The painter was a member of the political group known as "Los Cachuchas," named after the peaked cloth caps they wore as a sign of subversion against the rigid dress code of the period.
At school, Frida was a member of the political group known as "Los Cachuchas," named after the peaked cloth caps they wore as a sign of subversion against the rigid dress code of the period. Although the "membership" of the faction was somewhat informal, general consensus suggests that there were 9 key members: Alejandro Gómez Arias (1906–90), José Gómez Robleda (1904–87), Manuel González Ramírez (1904–79), Carmen Jaime, Frida Kahlo (1907–54), Miguel N. Lira (1905–61), Agustín Lira (no relation to Miguel), Jesús Ríos Ibañez y Valle, and Alfonso Villa.
In his "Recuerdos de un preparatoriano de siempre" (Memories of an Everyday High School Student) from 1982, González Ramírez recalls: "We, 'Los Cachuchas,' were anarchically happy, and we spent our ingenuity writing verses, lighting rockets, and studying in our own way. Did I say studying? It would be a bit pious to say that we were studying in those days. We actually devoured books on a variety of subjects, but especially literature." However, whether they focused on their schoolwork or not, almost all of "Los Cachuchas" went on to successful careers in their respective professions, from law (González Ramírez), politics (Gómez Arias), and medicine (Gómez Robleda), to literature (Lira), and the arts (Kahlo, Salas), although some are more celebrated than others.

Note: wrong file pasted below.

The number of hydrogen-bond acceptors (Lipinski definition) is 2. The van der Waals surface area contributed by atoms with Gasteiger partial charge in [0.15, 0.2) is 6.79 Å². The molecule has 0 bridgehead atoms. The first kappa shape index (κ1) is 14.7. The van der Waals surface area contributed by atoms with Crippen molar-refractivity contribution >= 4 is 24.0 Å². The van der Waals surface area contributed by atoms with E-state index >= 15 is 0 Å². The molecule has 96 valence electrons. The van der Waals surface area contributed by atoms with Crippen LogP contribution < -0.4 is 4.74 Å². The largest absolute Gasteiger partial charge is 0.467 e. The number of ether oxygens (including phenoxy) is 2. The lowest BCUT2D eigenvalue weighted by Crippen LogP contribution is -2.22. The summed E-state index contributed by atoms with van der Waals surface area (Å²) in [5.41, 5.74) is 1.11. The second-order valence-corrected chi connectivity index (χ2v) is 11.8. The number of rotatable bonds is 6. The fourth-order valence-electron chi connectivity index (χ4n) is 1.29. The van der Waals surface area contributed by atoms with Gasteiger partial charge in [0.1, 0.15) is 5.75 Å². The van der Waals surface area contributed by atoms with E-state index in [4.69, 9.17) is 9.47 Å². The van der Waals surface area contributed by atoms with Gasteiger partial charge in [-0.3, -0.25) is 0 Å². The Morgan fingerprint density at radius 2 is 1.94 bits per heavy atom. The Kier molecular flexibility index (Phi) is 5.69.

The group inevitably went their separate ways, but Gómez Arias, González Ramírez, Kahlo, and Lira maintained a close friendship. Years later, Lira hung a large board in his library, on which he compiled short poems and dedications from friends who visited him after his return to his native Tlaxcala. The wooden board contains 14 legible inscriptions—as well as at least 3 that have faded with time—from between 1948 and 1950. Of these, the only "Los Cachuchas" signatures are those of Kahlo and González Ramírez.
Lira ended up with at least 4 of her smaller works on paper, as well as 2 important paintings: her 1927 portrait, and an unfinished oil painting now known as "Pancho Villa and Adelita." Apart from one of the watercolors, which was originally gifted to Salas, Kahlo gave all these works to Lira herself. In 1982, the Tlaxcala Institute of Culture acquired them from Lira's family.
These 2 works by Kahlo appear to demonstrate that her group of friends led an active social life in cafés, just like the famous Mexican literary groups of the period: the Stridentists and the Contemporaries. Kahlo and her friends were undoubtedly influenced by the activities and lifestyles of their intellectual predecessors at the Preparatory School (Torres Bodet, Pellicer, and Villaurrutia, among others), who were still meeting in public in the late 1920s. Whether real or imaginary, those works that dream of a "Café de Los Cachuchas" explore the (lost) possibility of a rich social, cultural, and intellectual life in the heart of the city, as remembered from the town of Coyoacán.
Text: James Oles